“Horizontal Collaboration” is a term used to describe the sexual and romantic relationships that some French women had with members of the occupying German forces during World War II. In this poignant, female-centered graphic novel created by writer/artist duo Carole Maurel and Mademoiselle Navie, the taboo of “sleeping with the enemy” is explored through the story of a passionate, and forbidden, affair. In June 1942, married Rose (whose husband is a prisoner of war) intervenes in the detainment of her Jewish friend and then accidentally embarks on a secret relationship with the investigating German officer, Mark. There is only one step between heroism and treason, and it’s often a dangerous one. Inside an apartment building on Paris’s 11th arrondissement, little escapes the notice of the blind husband of the concierge. Through his sightless but all-knowing eyes, we learn of Rose and Mark’s hidden relationship, and also of the intertwined stories and problems of the other tenants, largely women and children, who face such complex issues as domestic violence, incest, and prostitution. This fascinating graphic novel tackles the still-sensitive topic of who it is acceptable to love, and how, and the story’s drama is brought vividly to life by intimate and atmospheric illustrations.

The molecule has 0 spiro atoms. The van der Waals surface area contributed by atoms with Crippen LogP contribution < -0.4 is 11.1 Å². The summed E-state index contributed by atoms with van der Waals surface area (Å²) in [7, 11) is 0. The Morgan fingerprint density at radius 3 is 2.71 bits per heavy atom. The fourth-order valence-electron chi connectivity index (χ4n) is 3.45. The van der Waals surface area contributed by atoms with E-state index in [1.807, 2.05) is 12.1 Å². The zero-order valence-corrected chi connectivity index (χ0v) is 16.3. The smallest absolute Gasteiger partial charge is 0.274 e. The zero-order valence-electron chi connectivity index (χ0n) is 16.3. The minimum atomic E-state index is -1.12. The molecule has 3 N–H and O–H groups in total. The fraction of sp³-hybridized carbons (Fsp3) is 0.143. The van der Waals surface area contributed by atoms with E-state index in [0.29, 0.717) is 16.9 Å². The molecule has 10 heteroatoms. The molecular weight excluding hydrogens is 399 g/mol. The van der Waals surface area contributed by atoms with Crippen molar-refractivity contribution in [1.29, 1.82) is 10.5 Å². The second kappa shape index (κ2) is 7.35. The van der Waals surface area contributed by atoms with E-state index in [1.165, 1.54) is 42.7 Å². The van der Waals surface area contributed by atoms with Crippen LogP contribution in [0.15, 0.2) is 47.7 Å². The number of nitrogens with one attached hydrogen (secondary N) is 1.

Carole Maurel cut her teeth on animated films before devoting herself to illustration, in particular, graphic novels. Her 2017 book The Apocalypse According to Magda was awarded the Artémisia Avenir award, which celebrates women in comics.
Navie is a screenwriter for press, cinema and television. She has a degree in history from The Sorbonne in Paris, where she specialized in the history of fascism – making Horizontal Collaboration an excellent fit for her first graphic novel
This is a beautifully drawn story, translated into English by Margaret Morrison from the original French. The beating heart of the book is the love affair between Rose and Nazi officer Mark. But there are other stories in every apartment, of hiding Jews, and resistance, of love and loss, art and pain.
I loved this, told through the lives of women; a period where so often much of the focus is on men at war and not those left behind or under siege.
Part of my family originally came from France and I was raised by Francophile parents so I have a deep affection for the country and its people, as well as a fascination with its history, so linked are Britain and France. This year I want to read more French writers (especially women) and so this book slots beautifully into that aim.
*I was kindly gifted this book to take part on the blog tour but all opinions remain my own.